Bronchial epithelial compression regulates MAP kinase signaling and HB-EGF-like growth factor expression

Daniel J. Tschumperlin, Jonathan D. Shively, Melody A. Swartz, Eric S. Silverman, Kathleen J. Haley, Gerhard Raab, Jeffrey M. Drazen

Research output: Contribution to journalArticlepeer-review

74 Scopus citations


Airway smooth muscle constriction leads to the development of compressive stress on bronchial epithelial cells. Normal human bronchial epithelial cells exposed to an apical-to-basal transcellular pressure difference equivalent to the computed stress in the airway during bronchoconstriction demonstrate enhanced phosphorylation of extracellular signal-regulated kinase (ERK). The response is pressure dependent and rapid, with phosphorylation increasing 14-fold in 30 min, and selective, since p38 and c-Jun NH2-terminal kinase phosphorylation remains unchanged after pressure application. Transcellular pressure also elicits a ninefold increase in expression of mRNA encoding heparin-binding epidermal growth factor-like growth factor (HB-EGF) after 1 h, followed by prominent immunostaining for pro-HB-EGF after 6 h. Inhibition of the ERK pathway with PD-98059 results in a dose-dependent reduction in pressure-induced HB-EGF gene expression. The magnitude of the HB-EGF response to transcellular pressure and tumor necrosis factor (TNF)-α (1 ng/ ml) is similar, and the combined mechanical and inflammatory stimulus is more effective than either stimulus alone. These results demonstrate that compressive stress is a selective and potent activator of signal transduction and gene expression in bronchial epithelial cells.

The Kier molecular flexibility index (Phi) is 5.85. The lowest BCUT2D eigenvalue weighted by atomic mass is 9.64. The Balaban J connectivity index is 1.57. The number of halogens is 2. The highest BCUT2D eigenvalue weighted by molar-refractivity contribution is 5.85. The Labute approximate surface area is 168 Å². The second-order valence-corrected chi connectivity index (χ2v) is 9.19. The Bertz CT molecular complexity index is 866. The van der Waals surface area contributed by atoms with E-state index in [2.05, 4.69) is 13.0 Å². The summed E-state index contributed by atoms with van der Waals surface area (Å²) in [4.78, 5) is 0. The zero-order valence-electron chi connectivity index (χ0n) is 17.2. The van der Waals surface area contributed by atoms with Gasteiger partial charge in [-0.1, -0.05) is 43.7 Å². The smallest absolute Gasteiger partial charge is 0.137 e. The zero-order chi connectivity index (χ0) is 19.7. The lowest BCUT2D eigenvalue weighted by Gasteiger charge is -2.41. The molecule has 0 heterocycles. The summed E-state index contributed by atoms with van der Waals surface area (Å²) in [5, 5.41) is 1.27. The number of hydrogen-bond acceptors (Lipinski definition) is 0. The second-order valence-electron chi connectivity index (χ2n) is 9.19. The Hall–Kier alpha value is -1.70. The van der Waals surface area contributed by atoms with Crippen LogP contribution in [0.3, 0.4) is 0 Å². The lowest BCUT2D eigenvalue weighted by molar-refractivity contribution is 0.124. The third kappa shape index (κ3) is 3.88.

Original languageEnglish (US)
Pages (from-to)L904-L911
JournalAmerican Journal of Physiology - Lung Cellular and Molecular Physiology
Issue number5 26-5
StatePublished - 2002


  • Airway
  • Asthma
  • Mechanical stress
  • Mechanotransduction
  • Remodeling

ASJC Scopus subject areas

  • Physiology
  • Pulmonary and Respiratory Medicine
  • Physiology (medical)
  • Cell Biology


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